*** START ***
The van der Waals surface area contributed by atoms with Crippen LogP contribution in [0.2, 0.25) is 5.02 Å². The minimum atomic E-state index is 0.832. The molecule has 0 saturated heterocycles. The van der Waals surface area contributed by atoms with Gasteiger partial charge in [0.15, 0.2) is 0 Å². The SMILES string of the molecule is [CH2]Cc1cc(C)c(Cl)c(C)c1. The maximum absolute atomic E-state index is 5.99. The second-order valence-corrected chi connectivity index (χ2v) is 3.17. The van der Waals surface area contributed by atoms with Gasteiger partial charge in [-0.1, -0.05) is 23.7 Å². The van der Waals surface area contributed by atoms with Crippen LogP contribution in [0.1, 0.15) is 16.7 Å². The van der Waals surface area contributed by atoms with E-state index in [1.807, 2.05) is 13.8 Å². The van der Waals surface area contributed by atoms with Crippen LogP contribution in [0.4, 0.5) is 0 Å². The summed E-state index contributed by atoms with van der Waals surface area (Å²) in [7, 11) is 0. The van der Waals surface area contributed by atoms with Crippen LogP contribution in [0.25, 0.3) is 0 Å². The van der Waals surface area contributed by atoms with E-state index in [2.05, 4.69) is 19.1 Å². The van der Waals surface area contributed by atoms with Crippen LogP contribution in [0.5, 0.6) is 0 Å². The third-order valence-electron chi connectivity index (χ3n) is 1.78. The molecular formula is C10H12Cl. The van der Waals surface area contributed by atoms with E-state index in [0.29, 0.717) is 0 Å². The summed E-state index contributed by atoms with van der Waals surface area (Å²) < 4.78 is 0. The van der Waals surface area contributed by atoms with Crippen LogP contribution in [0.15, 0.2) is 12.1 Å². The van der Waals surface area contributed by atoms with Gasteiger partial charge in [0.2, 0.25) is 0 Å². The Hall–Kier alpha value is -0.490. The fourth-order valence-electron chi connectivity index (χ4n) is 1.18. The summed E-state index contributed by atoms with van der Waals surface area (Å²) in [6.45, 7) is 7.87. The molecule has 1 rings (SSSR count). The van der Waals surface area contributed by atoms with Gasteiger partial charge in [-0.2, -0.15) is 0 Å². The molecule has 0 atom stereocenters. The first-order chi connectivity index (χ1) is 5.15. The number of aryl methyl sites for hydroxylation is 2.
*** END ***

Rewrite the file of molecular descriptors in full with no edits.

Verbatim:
The van der Waals surface area contributed by atoms with Crippen LogP contribution in [0.2, 0.25) is 5.02 Å². The minimum atomic E-state index is 0.832. The molecule has 0 saturated heterocycles. The van der Waals surface area contributed by atoms with Gasteiger partial charge in [0.15, 0.2) is 0 Å². The SMILES string of the molecule is [CH2]Cc1cc(C)c(Cl)c(C)c1. The maximum absolute atomic E-state index is 5.99. The second-order valence-corrected chi connectivity index (χ2v) is 3.17. The van der Waals surface area contributed by atoms with Gasteiger partial charge in [-0.1, -0.05) is 23.7 Å². The van der Waals surface area contributed by atoms with Crippen LogP contribution in [0.1, 0.15) is 16.7 Å². The van der Waals surface area contributed by atoms with E-state index in [1.807, 2.05) is 13.8 Å². The van der Waals surface area contributed by atoms with Crippen LogP contribution in [0.4, 0.5) is 0 Å². The summed E-state index contributed by atoms with van der Waals surface area (Å²) in [7, 11) is 0. The van der Waals surface area contributed by atoms with Crippen LogP contribution in [0.25, 0.3) is 0 Å². The van der Waals surface area contributed by atoms with E-state index in [2.05, 4.69) is 19.1 Å². The van der Waals surface area contributed by atoms with Crippen LogP contribution in [0.5, 0.6) is 0 Å². The third-order valence-electron chi connectivity index (χ3n) is 1.78. The molecular formula is C10H12Cl. The van der Waals surface area contributed by atoms with E-state index in [0.29, 0.717) is 0 Å². The summed E-state index contributed by atoms with van der Waals surface area (Å²) < 4.78 is 0. The van der Waals surface area contributed by atoms with Crippen LogP contribution in [0.15, 0.2) is 12.1 Å². The van der Waals surface area contributed by atoms with Gasteiger partial charge in [0.2, 0.25) is 0 Å². The Hall–Kier alpha value is -0.490. The fourth-order valence-electron chi connectivity index (χ4n) is 1.18. The summed E-state index contributed by atoms with van der Waals surface area (Å²) in [6.45, 7) is 7.87. The molecule has 1 rings (SSSR count). The van der Waals surface area contributed by atoms with Gasteiger partial charge in [-0.2, -0.15) is 0 Å². The molecule has 0 atom stereocenters. The first-order chi connectivity index (χ1) is 5.15. The number of aryl methyl sites for hydroxylation is 2.